These inflows will collectively increase the means for the government to directly fund costs incurred by the Group of Financial Services Regulators,” he added.
Christie said that after having been at current levels for many years, stamp duties on imported spirits are being increased.
“We are also eliminating the $10 stamp tax levied on Customs entries and introducing a one per cent Customs processing fee on all entries, subject to a minimum fee of $10 and a maximum fee of $500.
“We are introducing a Customs processing fee schedule for manifests and other declarations for inbound and outbound aircraft and vessels.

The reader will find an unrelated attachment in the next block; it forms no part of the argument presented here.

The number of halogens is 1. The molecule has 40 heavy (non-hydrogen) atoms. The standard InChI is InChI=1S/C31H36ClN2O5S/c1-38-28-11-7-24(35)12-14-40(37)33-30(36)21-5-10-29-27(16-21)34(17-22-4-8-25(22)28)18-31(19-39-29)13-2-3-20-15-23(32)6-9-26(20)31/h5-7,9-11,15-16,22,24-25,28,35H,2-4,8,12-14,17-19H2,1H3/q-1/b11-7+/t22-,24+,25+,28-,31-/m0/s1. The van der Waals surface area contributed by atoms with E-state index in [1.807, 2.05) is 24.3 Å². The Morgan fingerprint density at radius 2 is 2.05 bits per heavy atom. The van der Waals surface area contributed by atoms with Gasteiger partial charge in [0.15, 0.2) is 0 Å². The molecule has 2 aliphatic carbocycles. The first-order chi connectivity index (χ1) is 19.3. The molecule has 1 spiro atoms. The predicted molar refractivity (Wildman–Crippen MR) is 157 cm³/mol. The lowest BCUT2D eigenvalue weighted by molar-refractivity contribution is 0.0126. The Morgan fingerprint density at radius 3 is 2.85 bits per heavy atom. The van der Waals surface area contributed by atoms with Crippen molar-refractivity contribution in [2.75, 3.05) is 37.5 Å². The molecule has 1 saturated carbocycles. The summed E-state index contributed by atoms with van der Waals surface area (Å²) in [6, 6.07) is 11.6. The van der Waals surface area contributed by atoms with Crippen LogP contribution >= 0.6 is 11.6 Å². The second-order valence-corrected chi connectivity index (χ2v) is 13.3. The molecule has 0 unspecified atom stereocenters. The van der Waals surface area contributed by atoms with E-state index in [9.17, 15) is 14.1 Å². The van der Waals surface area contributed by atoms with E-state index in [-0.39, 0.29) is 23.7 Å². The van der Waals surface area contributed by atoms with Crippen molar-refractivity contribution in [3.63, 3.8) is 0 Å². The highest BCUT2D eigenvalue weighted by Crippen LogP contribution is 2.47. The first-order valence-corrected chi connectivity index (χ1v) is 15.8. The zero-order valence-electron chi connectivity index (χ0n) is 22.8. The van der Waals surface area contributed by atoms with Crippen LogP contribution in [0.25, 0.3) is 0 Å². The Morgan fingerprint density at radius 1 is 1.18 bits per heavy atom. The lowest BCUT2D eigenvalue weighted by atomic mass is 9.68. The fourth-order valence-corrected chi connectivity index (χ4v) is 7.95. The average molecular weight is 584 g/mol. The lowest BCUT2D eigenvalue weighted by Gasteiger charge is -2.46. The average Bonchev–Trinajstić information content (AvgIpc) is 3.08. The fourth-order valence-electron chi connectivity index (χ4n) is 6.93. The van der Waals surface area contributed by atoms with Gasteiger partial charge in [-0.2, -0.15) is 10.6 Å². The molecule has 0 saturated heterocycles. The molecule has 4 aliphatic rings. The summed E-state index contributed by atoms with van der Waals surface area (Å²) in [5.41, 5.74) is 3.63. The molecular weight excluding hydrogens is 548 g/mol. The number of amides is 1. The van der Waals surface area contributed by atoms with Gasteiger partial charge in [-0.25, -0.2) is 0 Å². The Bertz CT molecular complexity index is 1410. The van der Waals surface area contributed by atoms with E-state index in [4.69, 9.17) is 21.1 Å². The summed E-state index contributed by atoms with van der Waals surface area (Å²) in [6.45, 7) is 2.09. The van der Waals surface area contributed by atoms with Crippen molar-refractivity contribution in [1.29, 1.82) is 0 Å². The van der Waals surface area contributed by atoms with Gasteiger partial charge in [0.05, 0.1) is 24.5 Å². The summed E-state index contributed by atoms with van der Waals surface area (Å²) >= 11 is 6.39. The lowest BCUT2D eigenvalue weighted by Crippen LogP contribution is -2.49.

“The reality is that, in all of these instances, we are recovering the administrative costs involved for Customs in providing these services. In the case of Grand Bahama, the Government will, in 2015, also have to assume the cost for security and border control services now handled by the United States.
“We also propose to amend the Stamp Act such that stamp tax shall be applied when Bahamian dollar dividends or profits are converted for repatriation out of The Bahamas,” he told legislators.
Prime Minister Christie said that as a result of the new fiscal policies his administration would be implementing during the financial year, the government Debt will return to a level in the area of 50 per cent of GDP by 2016/17, “as opposed to a level approaching 70 per cent in the absence of our decisive action plan to redress the public finances”. (CMC) Click here to receive free news bulletins via email from Caribbean360. (View sample)